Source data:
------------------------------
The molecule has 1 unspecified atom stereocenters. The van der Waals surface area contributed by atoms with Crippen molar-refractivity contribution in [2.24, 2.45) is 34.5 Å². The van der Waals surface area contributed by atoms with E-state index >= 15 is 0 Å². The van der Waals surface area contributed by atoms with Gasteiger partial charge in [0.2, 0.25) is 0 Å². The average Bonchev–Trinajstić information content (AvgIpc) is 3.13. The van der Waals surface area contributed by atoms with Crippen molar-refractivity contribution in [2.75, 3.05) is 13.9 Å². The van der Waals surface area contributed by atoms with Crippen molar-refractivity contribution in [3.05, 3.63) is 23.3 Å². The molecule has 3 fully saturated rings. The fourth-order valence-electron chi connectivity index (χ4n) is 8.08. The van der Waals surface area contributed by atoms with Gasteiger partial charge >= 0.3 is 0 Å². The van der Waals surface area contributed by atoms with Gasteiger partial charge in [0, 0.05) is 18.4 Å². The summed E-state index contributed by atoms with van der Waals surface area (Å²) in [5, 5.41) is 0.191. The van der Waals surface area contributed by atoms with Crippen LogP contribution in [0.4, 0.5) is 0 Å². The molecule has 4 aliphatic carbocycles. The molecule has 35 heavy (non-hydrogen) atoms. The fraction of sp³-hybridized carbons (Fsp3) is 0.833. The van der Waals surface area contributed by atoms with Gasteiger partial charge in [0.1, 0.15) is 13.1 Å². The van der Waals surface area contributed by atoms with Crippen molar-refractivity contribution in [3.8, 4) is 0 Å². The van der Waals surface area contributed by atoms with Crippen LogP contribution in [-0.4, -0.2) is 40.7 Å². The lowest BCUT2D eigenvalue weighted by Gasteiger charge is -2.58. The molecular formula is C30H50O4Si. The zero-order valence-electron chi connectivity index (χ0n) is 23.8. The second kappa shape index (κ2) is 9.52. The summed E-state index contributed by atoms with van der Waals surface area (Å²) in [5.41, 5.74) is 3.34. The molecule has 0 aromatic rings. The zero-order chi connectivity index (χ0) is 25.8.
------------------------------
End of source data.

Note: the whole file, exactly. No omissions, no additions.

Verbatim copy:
The molecule has 1 unspecified atom stereocenters. The van der Waals surface area contributed by atoms with Crippen molar-refractivity contribution in [2.24, 2.45) is 34.5 Å². The van der Waals surface area contributed by atoms with E-state index >= 15 is 0 Å². The van der Waals surface area contributed by atoms with Gasteiger partial charge in [0.2, 0.25) is 0 Å². The average Bonchev–Trinajstić information content (AvgIpc) is 3.13. The van der Waals surface area contributed by atoms with Crippen molar-refractivity contribution in [2.75, 3.05) is 13.9 Å². The van der Waals surface area contributed by atoms with Crippen molar-refractivity contribution in [3.05, 3.63) is 23.3 Å². The molecule has 3 fully saturated rings. The fourth-order valence-electron chi connectivity index (χ4n) is 8.08. The van der Waals surface area contributed by atoms with Gasteiger partial charge >= 0.3 is 0 Å². The van der Waals surface area contributed by atoms with Gasteiger partial charge in [0, 0.05) is 18.4 Å². The summed E-state index contributed by atoms with van der Waals surface area (Å²) in [5, 5.41) is 0.191. The van der Waals surface area contributed by atoms with Crippen LogP contribution in [0.4, 0.5) is 0 Å². The molecule has 4 aliphatic carbocycles. The molecule has 35 heavy (non-hydrogen) atoms. The fraction of sp³-hybridized carbons (Fsp3) is 0.833. The van der Waals surface area contributed by atoms with Gasteiger partial charge in [0.1, 0.15) is 13.1 Å². The van der Waals surface area contributed by atoms with Crippen molar-refractivity contribution in [3.8, 4) is 0 Å². The van der Waals surface area contributed by atoms with Crippen LogP contribution in [-0.4, -0.2) is 40.7 Å². The lowest BCUT2D eigenvalue weighted by Gasteiger charge is -2.58. The molecular formula is C30H50O4Si. The zero-order valence-electron chi connectivity index (χ0n) is 23.8. The second kappa shape index (κ2) is 9.52. The summed E-state index contributed by atoms with van der Waals surface area (Å²) in [5.41, 5.74) is 3.34. The molecule has 0 aromatic rings. The zero-order chi connectivity index (χ0) is 25.8.